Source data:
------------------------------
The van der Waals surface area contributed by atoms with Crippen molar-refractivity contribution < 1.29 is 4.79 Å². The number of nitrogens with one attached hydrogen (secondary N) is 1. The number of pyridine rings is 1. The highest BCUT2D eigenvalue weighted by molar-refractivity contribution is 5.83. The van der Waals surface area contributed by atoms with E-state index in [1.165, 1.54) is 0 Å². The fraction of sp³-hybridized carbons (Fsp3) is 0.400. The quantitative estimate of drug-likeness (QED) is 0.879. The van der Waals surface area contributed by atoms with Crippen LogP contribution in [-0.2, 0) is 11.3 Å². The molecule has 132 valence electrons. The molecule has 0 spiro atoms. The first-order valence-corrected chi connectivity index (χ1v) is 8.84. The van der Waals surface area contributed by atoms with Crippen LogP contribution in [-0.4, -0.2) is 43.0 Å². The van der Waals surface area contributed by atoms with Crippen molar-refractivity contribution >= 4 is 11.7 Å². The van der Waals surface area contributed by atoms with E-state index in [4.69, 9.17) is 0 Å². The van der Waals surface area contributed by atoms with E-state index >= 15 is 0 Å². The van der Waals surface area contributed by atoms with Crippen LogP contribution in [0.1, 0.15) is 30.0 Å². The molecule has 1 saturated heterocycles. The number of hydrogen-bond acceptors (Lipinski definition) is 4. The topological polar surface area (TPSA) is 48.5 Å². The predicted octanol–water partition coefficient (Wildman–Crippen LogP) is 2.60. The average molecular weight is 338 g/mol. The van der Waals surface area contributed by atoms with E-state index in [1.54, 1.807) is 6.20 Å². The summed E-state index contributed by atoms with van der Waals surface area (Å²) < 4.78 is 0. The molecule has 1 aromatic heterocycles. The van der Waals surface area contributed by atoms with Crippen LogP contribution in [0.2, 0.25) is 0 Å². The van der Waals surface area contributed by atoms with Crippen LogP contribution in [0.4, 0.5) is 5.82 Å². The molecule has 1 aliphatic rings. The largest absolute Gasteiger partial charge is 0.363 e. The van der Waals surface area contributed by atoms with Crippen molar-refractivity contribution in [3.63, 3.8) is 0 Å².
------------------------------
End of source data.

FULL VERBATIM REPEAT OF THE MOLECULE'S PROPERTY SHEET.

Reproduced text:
The van der Waals surface area contributed by atoms with Crippen molar-refractivity contribution < 1.29 is 4.79 Å². The number of nitrogens with one attached hydrogen (secondary N) is 1. The number of pyridine rings is 1. The highest BCUT2D eigenvalue weighted by molar-refractivity contribution is 5.83. The van der Waals surface area contributed by atoms with E-state index in [1.165, 1.54) is 0 Å². The fraction of sp³-hybridized carbons (Fsp3) is 0.400. The quantitative estimate of drug-likeness (QED) is 0.879. The van der Waals surface area contributed by atoms with Crippen LogP contribution in [-0.2, 0) is 11.3 Å². The molecule has 132 valence electrons. The molecule has 0 spiro atoms. The first-order valence-corrected chi connectivity index (χ1v) is 8.84. The van der Waals surface area contributed by atoms with Crippen LogP contribution in [-0.4, -0.2) is 43.0 Å². The van der Waals surface area contributed by atoms with Crippen molar-refractivity contribution >= 4 is 11.7 Å². The van der Waals surface area contributed by atoms with E-state index in [4.69, 9.17) is 0 Å². The van der Waals surface area contributed by atoms with E-state index >= 15 is 0 Å². The van der Waals surface area contributed by atoms with Crippen LogP contribution in [0.1, 0.15) is 30.0 Å². The molecule has 1 saturated heterocycles. The number of hydrogen-bond acceptors (Lipinski definition) is 4. The topological polar surface area (TPSA) is 48.5 Å². The predicted octanol–water partition coefficient (Wildman–Crippen LogP) is 2.60. The average molecular weight is 338 g/mol. The van der Waals surface area contributed by atoms with E-state index in [1.54, 1.807) is 6.20 Å². The summed E-state index contributed by atoms with van der Waals surface area (Å²) < 4.78 is 0. The molecule has 1 aromatic heterocycles. The van der Waals surface area contributed by atoms with Crippen LogP contribution in [0.2, 0.25) is 0 Å². The van der Waals surface area contributed by atoms with Crippen LogP contribution in [0.4, 0.5) is 5.82 Å². The molecule has 1 aliphatic rings. The largest absolute Gasteiger partial charge is 0.363 e. The van der Waals surface area contributed by atoms with Crippen molar-refractivity contribution in [3.63, 3.8) is 0 Å².